May 2022

It's all just money, right? rhino!UP for May 1, 2022

When you give a landlord money, you need to know the terms of the exchange. Too many tenants are paying too much because they didn't understand the differences between a fee, a deposit, a security deposit, and a fine or penalty.

Let's start with fees and deposits.

A fee is a charge for a service provided by the landlord. For example, when you fill out a lease application, the landlord may ask for a screening fee. That's a payment so the landlord can obtain a credit or screening report. Fees are not refundable. If the report comes back negative and the landlord denies your application, you're not entitled to a refund.

What about a "deposit to hold the unit? Sometimes landlords will ask prospective tenants to give them a deposit when they take an application. The deposit is a pledge that the tenant will sign the lease, if the application is approved. At that point, the deposit to "hold the unit" is applied to the first month's rent or to the security deposit. If the application is denied, the landlord must return the deposit to the prospective tenant. The key thing is that both parties should agree in writing to the terms of the agreement. Both parties sign the agreement and both have copies.

A security deposit is an amount of money that the landlord holds during the tenancy to assure that the tenant pays the rent and doesn't damage the property besides "normal wear and tear." Unlike a deposit to hold a unit, the terms and conditions of a security deposit are governed by law (ORC 5321.16). Still, some caution is required. Tenants should do a "walk thru" to determine what conditions were present before the tenants sign the lease or take possession. If the landlord says that the unit is currently occupied and so the prospective tenant can't do a walk through, then walk away.

What are pet deposits? A landlord may also want a pet deposit which protects the landlord against damages caused by Fido. Since Fido is not a party to the rental agreement, a pet deposit is really just an extra security deposit, subject to the same terms as a regular deposit. In Ohio, landlords are required to pay 5% interest on any amount of a security deposit that is in excess of one month's rent. Say the rent is $600, the security deposit is $600 and the pet deposit is $150. The landlord would be obligated to pay interest on the $150 that is in excess of one month's rent.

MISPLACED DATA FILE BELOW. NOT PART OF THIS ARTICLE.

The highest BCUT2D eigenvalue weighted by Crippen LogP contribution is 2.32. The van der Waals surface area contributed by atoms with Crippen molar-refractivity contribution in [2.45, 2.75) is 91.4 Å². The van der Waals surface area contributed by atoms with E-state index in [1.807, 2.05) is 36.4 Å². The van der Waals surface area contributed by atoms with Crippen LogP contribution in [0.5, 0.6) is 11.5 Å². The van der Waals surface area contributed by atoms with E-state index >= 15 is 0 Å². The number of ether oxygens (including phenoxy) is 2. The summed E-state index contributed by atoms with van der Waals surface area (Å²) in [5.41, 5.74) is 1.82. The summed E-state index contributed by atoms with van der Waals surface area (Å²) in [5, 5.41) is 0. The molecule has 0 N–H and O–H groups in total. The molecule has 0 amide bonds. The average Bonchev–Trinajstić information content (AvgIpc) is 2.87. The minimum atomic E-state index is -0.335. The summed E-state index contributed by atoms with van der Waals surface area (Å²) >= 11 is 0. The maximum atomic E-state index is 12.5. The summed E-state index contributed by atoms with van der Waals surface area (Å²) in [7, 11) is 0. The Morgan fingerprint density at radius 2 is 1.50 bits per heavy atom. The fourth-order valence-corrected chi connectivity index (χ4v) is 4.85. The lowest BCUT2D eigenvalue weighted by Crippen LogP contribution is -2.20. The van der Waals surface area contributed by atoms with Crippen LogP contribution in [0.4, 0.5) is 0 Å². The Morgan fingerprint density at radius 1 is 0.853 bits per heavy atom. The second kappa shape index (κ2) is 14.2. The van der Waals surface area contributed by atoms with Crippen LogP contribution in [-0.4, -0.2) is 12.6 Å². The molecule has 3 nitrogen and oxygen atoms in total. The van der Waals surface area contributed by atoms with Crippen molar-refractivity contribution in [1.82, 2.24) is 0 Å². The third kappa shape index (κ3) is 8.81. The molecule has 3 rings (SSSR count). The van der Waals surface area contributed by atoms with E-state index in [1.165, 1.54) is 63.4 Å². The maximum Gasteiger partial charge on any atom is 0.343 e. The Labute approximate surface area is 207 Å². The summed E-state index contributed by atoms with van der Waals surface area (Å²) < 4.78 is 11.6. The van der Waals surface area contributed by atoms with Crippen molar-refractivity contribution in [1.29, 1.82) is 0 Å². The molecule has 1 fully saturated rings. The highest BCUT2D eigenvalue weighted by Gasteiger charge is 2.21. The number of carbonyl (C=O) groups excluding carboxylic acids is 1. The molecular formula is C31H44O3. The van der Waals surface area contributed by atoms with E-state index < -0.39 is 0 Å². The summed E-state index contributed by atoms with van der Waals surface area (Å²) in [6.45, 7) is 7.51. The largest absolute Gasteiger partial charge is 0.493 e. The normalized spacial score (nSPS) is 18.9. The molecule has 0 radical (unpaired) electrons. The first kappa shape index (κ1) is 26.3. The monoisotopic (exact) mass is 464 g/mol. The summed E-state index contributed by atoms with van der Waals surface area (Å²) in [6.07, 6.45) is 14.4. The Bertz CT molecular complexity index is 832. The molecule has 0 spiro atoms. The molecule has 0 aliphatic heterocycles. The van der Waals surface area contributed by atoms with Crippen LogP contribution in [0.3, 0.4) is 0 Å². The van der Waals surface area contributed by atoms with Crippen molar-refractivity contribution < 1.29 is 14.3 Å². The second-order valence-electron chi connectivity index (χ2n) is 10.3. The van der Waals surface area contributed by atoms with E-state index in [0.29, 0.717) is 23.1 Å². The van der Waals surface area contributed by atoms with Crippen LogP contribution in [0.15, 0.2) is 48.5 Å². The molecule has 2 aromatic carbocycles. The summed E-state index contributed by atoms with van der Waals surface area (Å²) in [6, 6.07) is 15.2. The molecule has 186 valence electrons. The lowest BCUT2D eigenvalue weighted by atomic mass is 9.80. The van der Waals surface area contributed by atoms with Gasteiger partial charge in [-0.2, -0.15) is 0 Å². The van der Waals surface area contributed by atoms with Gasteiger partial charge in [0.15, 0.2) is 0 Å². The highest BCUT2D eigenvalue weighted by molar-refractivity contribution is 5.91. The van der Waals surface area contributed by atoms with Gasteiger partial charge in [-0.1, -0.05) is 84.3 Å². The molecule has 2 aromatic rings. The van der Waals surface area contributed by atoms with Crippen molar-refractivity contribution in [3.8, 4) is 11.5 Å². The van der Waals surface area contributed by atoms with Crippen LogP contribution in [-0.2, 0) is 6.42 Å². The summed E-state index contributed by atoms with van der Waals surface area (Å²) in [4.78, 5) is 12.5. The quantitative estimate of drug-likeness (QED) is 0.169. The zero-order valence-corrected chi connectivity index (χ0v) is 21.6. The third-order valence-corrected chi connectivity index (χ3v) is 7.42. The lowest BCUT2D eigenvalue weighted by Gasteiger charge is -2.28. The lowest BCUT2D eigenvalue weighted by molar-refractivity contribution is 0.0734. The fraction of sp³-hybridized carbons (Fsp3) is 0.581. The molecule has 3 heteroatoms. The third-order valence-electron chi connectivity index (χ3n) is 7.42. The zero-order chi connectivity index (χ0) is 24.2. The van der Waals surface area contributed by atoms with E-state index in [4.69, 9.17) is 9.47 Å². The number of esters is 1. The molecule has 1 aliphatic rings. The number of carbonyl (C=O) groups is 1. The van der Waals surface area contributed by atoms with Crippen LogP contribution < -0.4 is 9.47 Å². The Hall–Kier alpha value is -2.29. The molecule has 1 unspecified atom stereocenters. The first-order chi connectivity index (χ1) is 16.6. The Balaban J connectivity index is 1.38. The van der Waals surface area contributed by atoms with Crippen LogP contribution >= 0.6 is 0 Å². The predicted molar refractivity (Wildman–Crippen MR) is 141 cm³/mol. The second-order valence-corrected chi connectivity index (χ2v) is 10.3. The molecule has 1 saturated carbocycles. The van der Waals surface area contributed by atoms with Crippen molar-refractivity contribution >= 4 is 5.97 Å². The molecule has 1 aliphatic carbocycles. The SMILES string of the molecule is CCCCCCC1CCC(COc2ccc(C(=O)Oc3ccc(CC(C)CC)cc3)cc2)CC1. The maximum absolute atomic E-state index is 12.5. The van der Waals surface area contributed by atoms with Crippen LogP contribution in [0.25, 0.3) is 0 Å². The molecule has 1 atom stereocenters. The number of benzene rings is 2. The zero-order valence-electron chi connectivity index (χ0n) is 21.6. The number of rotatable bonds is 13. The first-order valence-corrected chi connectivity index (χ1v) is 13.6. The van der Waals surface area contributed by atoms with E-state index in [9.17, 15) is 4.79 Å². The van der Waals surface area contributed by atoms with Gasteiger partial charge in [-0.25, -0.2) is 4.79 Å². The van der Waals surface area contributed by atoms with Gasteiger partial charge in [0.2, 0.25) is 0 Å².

WAIT! What about a pet fee? Sometimes landlords will charge a monthly pet fee in addition to the rent. Pet fees are not refundable. Can a pet fee be discriminatory? Maybe. For example, a landlord can't charge a pet fee for a service or support animal required by a person with a disability. Tenants with a disability may request a reasonable accommodation of a rental policy or procedure if they can show that there is a medical need. Support animals are not pets...therefore no pet deposit or pet fee. Examples of support animals could include a specially trained animal like a seeing-eye dog, but may also include a companion animal that is needed by a person with a mental health disability. Fair housing laws for support or service animals in housing settings are pretty broad. No special training required, but a landlord can ask for some proof of disability and the need for an animal. Years back, a child with ADHD got a prescription from his therapist for a companion dog, while other tenants in the same complex without out a diagnosis were required to pay the pet fee. On the other hand, in a small town in SW Ohio, everyone in town knew about the "dog doctor" who would write a prescription for anyone who came in for an appointment. Solution? The landlord can ask for more details about the connection between the disability and the accommodation. (HUD-DOJ Joint Memorandum on Reasonable Accommodations, (Question 18, page 13.) What if a service animal causes a damage and there's no pet deposit? The same memorandum states that the landlord may charge a fee for the damage caused by a service or support animal (Question 11, Example 2, page 9)

Landlords generally can't charge a fine or penalty, but sometimes a fee feels like that. In Russells Point, Ohio, each townhouse tenant is responsible to replace a burned out porch light. Typically, maintenance people would go through the property at dusk and when they saw a burned out porch light, they'd replace it and management would send the tenant a bill for $5. When tenants complained that the light bulb only cost a buck, management said it cost money to have the maintenance guys out checking. It felt like a penalty to the tenants. Lockouts are a common form of fee that absent minded tenants get charged for. Remember that fees have to be reasonably related to the cost of the service. In a case out of Lakewood Ohio, a landlord deducted $300 from a security deposit because he removed two bags of garbage left behind when they moved. Landlord argued that he was an attorney and his hourly billing rate was $100/hour, so he was entitled to charge for the travel time from his home, to the unit, to the tree lawn, and home again. The tenants won.